No matter how you may or may not have voted, there is no denying that Election Day 2008 was of more historical import than most. In the weeks leading up to Election Day, many felt a growing excitement and energy as the country grew closer to casting their votes. Wanting to capture the peaking of this crescendo, Jeff Deutchman asked friends and associates around the world to pick up cameras and document November 4, 2008 on video and send him the footage. The edited result is 11/4/08, a tone poem that captures in a way like no other could the overwhelming spirit and emotion that griped many that day.
The film covers nearly 20 hours of the historic day, starting with get out the vote volunteers psyching themselves up for one last marathon day of work. In Chicago we meet two voters who are excited to be casting their ballots in candidate Barack Obama’s home district even though his appearance at the polls will now surely mean that they will be late for work. Nervous excitement grows through the day. A young girl in Alaska knows that the day will be important, even if she is not sure as to why. Around the world eyes are turning towards the United States as it grows closer to the time that election results are to start being announced. In Paris, Dubai and Berlin, Americans abroad and foreigners alike gather to await the news.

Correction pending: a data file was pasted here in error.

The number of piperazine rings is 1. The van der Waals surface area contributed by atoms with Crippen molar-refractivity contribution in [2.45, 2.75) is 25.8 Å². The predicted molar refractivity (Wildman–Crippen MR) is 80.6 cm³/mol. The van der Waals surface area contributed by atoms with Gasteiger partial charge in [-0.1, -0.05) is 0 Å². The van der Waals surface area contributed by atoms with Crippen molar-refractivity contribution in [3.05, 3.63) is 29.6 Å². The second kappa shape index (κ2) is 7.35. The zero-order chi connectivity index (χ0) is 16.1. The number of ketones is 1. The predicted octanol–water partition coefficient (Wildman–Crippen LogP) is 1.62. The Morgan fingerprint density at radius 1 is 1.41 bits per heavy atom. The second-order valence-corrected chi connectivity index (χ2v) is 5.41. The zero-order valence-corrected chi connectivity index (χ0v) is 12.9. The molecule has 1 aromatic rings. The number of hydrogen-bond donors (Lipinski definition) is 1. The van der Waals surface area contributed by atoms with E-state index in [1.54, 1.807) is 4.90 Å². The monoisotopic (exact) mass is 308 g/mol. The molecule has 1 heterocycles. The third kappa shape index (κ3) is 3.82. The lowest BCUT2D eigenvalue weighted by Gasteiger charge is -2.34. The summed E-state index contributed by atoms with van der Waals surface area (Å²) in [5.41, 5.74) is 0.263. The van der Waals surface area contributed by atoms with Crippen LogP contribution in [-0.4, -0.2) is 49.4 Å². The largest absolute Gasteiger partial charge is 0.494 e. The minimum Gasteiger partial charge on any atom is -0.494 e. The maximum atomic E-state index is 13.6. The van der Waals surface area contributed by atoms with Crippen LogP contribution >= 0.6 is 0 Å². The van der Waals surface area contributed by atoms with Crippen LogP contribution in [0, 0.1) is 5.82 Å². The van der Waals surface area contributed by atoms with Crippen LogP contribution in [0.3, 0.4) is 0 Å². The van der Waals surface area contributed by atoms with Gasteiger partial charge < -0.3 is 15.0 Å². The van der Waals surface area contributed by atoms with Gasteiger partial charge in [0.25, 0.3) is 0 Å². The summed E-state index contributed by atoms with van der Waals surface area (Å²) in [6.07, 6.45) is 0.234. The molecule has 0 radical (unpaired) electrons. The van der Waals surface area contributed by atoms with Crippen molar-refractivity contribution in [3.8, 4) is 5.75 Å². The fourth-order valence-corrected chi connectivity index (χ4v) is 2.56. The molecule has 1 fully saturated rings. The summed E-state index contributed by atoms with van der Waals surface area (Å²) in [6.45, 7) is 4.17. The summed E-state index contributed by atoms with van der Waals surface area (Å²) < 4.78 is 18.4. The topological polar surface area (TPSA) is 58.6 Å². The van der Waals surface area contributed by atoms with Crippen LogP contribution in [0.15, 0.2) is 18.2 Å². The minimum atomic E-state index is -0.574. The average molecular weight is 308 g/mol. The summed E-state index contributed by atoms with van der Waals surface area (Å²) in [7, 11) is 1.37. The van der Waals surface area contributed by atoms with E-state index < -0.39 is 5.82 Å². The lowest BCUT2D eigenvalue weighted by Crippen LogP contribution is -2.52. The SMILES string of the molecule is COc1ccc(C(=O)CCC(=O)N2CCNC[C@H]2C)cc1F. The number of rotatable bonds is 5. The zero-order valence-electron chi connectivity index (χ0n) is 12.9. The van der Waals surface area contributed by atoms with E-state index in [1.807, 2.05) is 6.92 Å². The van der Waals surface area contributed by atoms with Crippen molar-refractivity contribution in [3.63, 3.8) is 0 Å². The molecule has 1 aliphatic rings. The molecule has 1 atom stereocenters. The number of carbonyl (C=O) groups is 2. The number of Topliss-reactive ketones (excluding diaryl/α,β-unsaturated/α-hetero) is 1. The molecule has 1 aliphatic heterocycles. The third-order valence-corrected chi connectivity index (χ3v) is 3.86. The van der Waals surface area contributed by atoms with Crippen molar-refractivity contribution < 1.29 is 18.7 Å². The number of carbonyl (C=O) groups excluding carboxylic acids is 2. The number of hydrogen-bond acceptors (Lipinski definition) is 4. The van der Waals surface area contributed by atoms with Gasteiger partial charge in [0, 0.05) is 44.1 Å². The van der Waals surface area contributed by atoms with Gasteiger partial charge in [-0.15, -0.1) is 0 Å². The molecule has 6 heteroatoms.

Although the film follows mainly Obama supporters, it does maintain a certain objectivity. There is no connecting narration and title cards only give us the scantest information of time and place. Strictly observational footage captures the action as the day builds towards the announcement that Obama has won the election. But not everyone is caught up in the day’s excitement. A Chicago woman wonders if Obama supporters are voting for him based on his stated policies or for other reasons. In Manhattan, a subway-riding young Republican thinks that there will be a change in the country no matter who is elected, while a convicted felon in St. Louis, unable to vote, sits by and voices doubt that anything will change personally for him.
Deutchman’s unique crowd sourcing approach to this film is probably the one only way it could have been made with the scope that it encompasses. And it brings numerous interesting collaborators into the process including such indie directors Henry Joost (Catfish) and Joe Swanberg (Hannah Takes The Stairs) and Independent Spirit Award winning documentary director Margaret Brown (The Order Of Myths). And the film is just the first part of a cross-platform approach that he is taking to documenting that day, launching a website that will serve as an exchange of footage shot on that date from the contributing filmmakers as well as video shot by ordinary citizens.